Am I right in my injective and surjective definition?

In summary, an injective function maps distinct points in the domain to distinct points in the codomain, a surjective function guarantees that all elements in the codomain have at least one element from the domain that maps to them, and a bijection is a function that is both injective and surjective.
  • #1
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In layman terms otherwise I have trouble understanding

Injective: A function where no element on the domain is many to one.

Surjective: All the elements in the codomain have at least one element from the domain that maps to them.

I'd like to keep it simple so I can play it back to myself in the exam, rather than trying to understand a formal definition, so I hope it's ok so far..

Then

Bijection: Any map where there is no many to one elements in the Domain, but all the elements in the co-domain have at least one element mapped to them.
 
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  • #2
I'm not sure what you mean by "no element on the domain is many to one."

I would say of an injective function that "no element in the codomain is the image of more than one element of the domain," or "the function maps distinct points in the domain to distinct points in the codomain."

The definition of a surjection looks fine.

A bijection is simply a function that is both injective and surjective. The key fact here is that it has an inverse.
 
  • #3
jbunniii said:
I'm not sure what you mean by "no element on the domain is many to one."

I would say "no element in the codomain is the image of more than one element of the domain," or "the function maps distinct points in the domain to distinct points in the codomain."

ah ok thanks, think I got a bit confused

so I can say for injections, there is at most one element in the domain that maps to one element in the codomain?

So bijections just map one distinct element in the domain to one distinct element in the codomain, such that all the elements in the codomain have an element mapped to them?
 
  • #4
Firepanda said:
ah ok thanks, think I got a bit confused

so I can say for injections, there is at most one element in the domain that maps to one element in the codomain?

So bijections just map one distinct element in the domain to one distinct element in the codomain, such that all the elements in the codomain have an element mapped to them?

Yes, this is all correct.
 
  • #5
yea surjection guarantees that the whole co-domain gets mapped, and injection guarantees that co-domain will be mapped by only one element.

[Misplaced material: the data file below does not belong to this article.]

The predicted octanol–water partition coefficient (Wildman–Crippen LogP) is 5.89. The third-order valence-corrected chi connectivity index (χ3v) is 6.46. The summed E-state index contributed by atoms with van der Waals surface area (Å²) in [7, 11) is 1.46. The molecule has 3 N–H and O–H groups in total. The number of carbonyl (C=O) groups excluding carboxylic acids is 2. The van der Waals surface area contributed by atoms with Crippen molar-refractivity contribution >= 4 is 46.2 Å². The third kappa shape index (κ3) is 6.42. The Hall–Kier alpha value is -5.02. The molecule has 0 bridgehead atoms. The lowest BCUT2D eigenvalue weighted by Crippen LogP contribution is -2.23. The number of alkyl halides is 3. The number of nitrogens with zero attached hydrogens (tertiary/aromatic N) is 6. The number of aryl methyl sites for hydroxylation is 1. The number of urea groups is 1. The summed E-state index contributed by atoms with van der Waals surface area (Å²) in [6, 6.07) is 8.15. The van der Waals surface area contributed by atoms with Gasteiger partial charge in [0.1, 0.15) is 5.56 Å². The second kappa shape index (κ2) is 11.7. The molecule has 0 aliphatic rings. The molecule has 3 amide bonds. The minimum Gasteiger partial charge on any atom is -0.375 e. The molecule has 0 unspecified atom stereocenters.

• #6
Most simply, for f:A--> B,
injective: "if f(x)= f(y) then x= y" and
surjective: "If y is in B, there exist x in A such that f(x)= y".
 

1. What is an injective function?

An injective function, also known as a one-to-one function, is a type of mathematical function where each element in the domain maps to a unique element in the range. In other words, no two elements in the domain will map to the same element in the range.

2. How do I know if a function is injective?

To determine if a function is injective, you can use the horizontal line test. This involves drawing horizontal lines across the graph of the function. If no two points on the graph of the function lie on the same horizontal line, then the function is injective.

3. What is a surjective function?

A surjective function, also known as an onto function, is a type of mathematical function where every element in the range has at least one pre-image in the domain. In other words, every element in the range is mapped to by at least one element in the domain.

4. How can I tell if a function is surjective?

To determine if a function is surjective, you can use the vertical line test. This involves drawing vertical lines across the graph of the function. If every vertical line intersects the graph at least once, then the function is surjective.

5. Can a function be both injective and surjective?

Yes, a function can be both injective and surjective. This type of function is called a bijective function. It is a one-to-one correspondence between the domain and range, meaning each element in the domain maps to a unique element in the range and every element in the range is mapped to by at least one element in the domain.

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